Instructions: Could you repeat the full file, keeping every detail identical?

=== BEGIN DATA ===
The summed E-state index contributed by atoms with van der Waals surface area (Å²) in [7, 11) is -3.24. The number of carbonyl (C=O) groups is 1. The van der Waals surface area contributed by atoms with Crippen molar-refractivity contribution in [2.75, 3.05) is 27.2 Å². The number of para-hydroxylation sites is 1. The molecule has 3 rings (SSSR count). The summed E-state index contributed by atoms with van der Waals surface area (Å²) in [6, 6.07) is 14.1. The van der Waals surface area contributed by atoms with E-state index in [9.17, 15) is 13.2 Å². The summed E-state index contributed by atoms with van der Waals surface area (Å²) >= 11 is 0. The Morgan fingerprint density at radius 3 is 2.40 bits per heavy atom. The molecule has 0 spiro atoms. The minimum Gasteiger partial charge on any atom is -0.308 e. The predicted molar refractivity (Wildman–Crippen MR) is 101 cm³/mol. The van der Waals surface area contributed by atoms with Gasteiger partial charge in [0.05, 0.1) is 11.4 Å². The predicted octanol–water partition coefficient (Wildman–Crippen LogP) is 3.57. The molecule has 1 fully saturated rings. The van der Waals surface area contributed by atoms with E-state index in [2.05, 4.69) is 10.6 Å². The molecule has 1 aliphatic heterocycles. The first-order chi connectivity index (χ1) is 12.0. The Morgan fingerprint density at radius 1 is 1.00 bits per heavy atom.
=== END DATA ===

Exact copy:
The summed E-state index contributed by atoms with van der Waals surface area (Å²) in [7, 11) is -3.24. The number of carbonyl (C=O) groups is 1. The van der Waals surface area contributed by atoms with Crippen molar-refractivity contribution in [2.75, 3.05) is 27.2 Å². The number of para-hydroxylation sites is 1. The molecule has 3 rings (SSSR count). The summed E-state index contributed by atoms with van der Waals surface area (Å²) in [6, 6.07) is 14.1. The van der Waals surface area contributed by atoms with E-state index in [9.17, 15) is 13.2 Å². The summed E-state index contributed by atoms with van der Waals surface area (Å²) >= 11 is 0. The Morgan fingerprint density at radius 3 is 2.40 bits per heavy atom. The molecule has 0 spiro atoms. The minimum Gasteiger partial charge on any atom is -0.308 e. The predicted molar refractivity (Wildman–Crippen MR) is 101 cm³/mol. The van der Waals surface area contributed by atoms with Gasteiger partial charge in [0.05, 0.1) is 11.4 Å². The predicted octanol–water partition coefficient (Wildman–Crippen LogP) is 3.57. The molecule has 1 fully saturated rings. The van der Waals surface area contributed by atoms with E-state index in [2.05, 4.69) is 10.6 Å². The molecule has 1 aliphatic heterocycles. The first-order chi connectivity index (χ1) is 12.0. The Morgan fingerprint density at radius 1 is 1.00 bits per heavy atom.